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Sunday, September 12, 2010

Enough is enough on smoking parties'

Akinbobe Olufemi of environmental rights action
What is the status of the tobacco bill in the National Assembly?

I think the Senate Committee on Health, probably will have the most updated piece of news about the status of this bill. Because for us as a pressure group and citizens of the Federal Republic of Nigeria, we have done what is expected of us in terms of giving the necessary technical back up, helping to mobilise support, helping to explain to the Nigerian people what this bill is all about. And as can be confirmed by both the media and surveys carried out in Nigeria, this is one bill that is enjoying overwhelming support because it is a public health bill.
This is a bill that is also enjoying overwhelming support in the Senate. But we are surprised that since the public hearing in July 21, 2009, the Senate committee is yet to turn back this bill for passage at the plenary of the Senate. Don't forget that at the second reading of the bill, the Senate president actually gave that committee two weeks to work on the bill. Now, two years after, we are yet to see this bill which everybody agrees is of utmost importance, that this bill will help in reducing the number of deaths, ill health, and cost on our economy that is associated with smoking.
So in terms of what we know, we know that this bill has passed second reading, that over 40 NGOs including five international NGOs made presentations in support of this bill. We also know that the tobacco industry was adequately represented at the public hearing and they were asked, ‘do you actually have any problem with this bill'? And I remember, it is on tape, that the representative of the tobacco industry said no but that they were only questioning a few sections in this bill. So why the Senate Health Committee has not been able to deliver this bill to the Nigerian people is actually a question only that committee can answer.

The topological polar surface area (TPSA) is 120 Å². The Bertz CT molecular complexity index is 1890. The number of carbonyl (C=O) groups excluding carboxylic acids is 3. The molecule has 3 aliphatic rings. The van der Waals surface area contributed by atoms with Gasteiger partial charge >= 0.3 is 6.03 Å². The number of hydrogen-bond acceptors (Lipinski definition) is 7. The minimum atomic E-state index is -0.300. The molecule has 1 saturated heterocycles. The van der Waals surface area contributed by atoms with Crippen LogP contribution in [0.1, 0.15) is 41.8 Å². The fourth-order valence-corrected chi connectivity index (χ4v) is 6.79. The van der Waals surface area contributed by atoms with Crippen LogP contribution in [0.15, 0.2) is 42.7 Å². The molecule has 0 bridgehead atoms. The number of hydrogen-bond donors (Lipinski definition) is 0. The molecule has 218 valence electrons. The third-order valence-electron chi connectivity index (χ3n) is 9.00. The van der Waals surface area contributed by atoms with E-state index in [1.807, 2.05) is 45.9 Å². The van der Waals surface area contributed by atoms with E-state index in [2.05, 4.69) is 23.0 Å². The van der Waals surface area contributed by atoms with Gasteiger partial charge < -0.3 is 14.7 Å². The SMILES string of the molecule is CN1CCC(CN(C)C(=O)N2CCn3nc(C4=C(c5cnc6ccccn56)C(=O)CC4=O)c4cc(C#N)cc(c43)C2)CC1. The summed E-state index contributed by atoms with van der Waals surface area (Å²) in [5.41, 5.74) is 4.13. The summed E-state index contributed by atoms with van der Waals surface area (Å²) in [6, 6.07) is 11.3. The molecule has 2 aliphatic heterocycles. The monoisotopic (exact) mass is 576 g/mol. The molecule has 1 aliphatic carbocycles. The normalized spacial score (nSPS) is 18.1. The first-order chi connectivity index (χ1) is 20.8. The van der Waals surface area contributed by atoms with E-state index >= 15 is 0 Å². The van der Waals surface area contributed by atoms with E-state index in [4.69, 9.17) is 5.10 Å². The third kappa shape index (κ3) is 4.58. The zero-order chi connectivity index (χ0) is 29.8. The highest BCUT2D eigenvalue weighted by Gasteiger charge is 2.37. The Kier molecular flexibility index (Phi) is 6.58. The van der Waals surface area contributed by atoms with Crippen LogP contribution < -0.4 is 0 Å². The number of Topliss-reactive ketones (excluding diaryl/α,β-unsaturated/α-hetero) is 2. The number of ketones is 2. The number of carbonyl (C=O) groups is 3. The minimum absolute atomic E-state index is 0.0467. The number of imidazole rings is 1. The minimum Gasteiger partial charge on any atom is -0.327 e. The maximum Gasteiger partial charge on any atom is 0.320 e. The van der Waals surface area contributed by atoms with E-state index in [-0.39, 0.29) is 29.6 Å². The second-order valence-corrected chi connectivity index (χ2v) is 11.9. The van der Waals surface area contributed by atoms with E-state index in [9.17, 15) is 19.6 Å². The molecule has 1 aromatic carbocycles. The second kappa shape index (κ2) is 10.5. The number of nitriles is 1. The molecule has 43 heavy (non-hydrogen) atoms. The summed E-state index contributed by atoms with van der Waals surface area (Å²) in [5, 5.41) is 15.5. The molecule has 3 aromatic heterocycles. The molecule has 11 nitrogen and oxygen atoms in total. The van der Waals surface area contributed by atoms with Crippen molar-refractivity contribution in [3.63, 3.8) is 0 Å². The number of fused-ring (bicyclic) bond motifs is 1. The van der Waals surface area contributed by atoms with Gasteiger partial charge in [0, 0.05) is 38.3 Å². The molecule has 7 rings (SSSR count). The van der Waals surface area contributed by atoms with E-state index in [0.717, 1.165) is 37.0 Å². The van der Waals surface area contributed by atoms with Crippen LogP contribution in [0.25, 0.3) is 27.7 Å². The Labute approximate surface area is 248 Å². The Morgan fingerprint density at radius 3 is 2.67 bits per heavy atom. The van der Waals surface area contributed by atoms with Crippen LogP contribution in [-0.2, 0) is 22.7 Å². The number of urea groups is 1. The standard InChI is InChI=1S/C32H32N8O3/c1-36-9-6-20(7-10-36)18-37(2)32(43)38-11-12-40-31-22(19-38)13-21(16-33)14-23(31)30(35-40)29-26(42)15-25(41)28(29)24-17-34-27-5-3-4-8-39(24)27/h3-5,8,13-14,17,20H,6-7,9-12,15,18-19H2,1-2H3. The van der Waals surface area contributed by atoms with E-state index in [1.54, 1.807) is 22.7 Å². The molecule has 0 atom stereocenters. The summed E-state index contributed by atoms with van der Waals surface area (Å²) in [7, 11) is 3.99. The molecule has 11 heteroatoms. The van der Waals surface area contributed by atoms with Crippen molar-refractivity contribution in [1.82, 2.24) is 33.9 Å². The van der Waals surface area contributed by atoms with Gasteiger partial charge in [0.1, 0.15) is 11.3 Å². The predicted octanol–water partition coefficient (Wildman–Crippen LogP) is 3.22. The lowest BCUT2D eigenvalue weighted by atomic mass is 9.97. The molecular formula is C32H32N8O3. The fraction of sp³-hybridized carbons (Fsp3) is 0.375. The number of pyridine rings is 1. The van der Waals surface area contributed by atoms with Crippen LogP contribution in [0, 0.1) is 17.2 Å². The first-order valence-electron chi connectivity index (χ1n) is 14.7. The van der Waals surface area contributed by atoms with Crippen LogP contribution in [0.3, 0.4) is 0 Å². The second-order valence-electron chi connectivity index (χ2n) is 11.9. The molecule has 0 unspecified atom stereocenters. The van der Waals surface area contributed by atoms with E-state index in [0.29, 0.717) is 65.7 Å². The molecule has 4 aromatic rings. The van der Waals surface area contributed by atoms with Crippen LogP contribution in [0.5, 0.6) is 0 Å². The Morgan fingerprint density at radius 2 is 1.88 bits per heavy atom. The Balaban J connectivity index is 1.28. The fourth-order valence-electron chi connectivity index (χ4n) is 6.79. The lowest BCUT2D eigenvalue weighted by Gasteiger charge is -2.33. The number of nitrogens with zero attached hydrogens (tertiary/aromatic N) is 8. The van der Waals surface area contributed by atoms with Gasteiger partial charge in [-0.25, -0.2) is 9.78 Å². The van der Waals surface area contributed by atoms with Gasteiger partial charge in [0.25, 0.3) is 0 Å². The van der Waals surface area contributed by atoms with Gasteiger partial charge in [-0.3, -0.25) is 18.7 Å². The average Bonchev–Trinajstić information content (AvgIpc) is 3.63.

What about the argument that passage of the bill result in job cuts?
BAT (British American Tobacco) has been using people to confuse both the media and the Senate, about the likely impact of this bill, and one of them is that is Senator Adedibu who said that over 200,000 Nigerians would lose their jobs. He later moved it up to 300,000. And at the public hearing, he was well seated when BAT was asked what their staff strength in Nigeria was and they replied that they have less than 1,000 in direct employment.
They were also asked to give the figure of their wholesalers; people who live directly on the tobacco business in Nigeria and the tobacco companies' representatives said about 3,000. We are talking about the wholesalers, retailers, distributors, etc. But you and I know that we cannot add that mallam that is selling 1,000 products of which cigarette is one of them, as somebody that will lose his job if he is asked not to sell cigarettes.
So what they are doing is to add the numerous people they know that somehow, because of the nature of their petty trade, sell cigarettes as people that are in direct BAT employment. That is one of the lies that is being peddled against this bill.
Any plan for a Smoke Free Lagos?
We have started that discussion because everybody is looking up to Lagos. The two states we are working on now actually approached us. We had approached Lagos State before and somehow it didn't work. I think that Lagos State is best placed now to begin a smoke-free policy, because they have actually confirmed that the state is spending so much money in treating victims of tobacco addiction. We are ready to work with them anytime any day. We initiated discussion long ago with them; we'd actually done some draft work with them and we are ready to continue on that.
What about the issue of smoking parties?
BAT has shown the Nigerian government that it is not ready to do business according to the rules of our land. BAT will go to the Senate and say something and go underground and do something else.
This issue of smoking parties actually came up in the public hearing and they were denying to high heavens. Now, we can see this is a company that is not to be trusted. We exposed the smoking parties in 2008 and they even issued a statement up to their corporate office in London, to say that they don't do something like that. Yet they've gone ahead to organise other secret parties.
Our expose is just to let the Nigerian government know that these people are still going about recruiting our youth into smoking through very mean measures, including organising parties where you have half-naked girls lighting up cigarettes for people. And if not that we got the photos, probably they would have come up to deny again that something like that was held.
What we are just saying now, particularly on the smoking parties is that enough is enough. Whether the bill is passed or not, we as citizens of this country, we have the right to protest; to embark on civil action to stop activities that we know are inimical to the health of our youth. So when next they are coming to Lagos for their next smoking party, they will be ready to see us there. We have enough intelligence to gather where they will be going. Next time we will stop it. It is either they stop it or we stop it for them.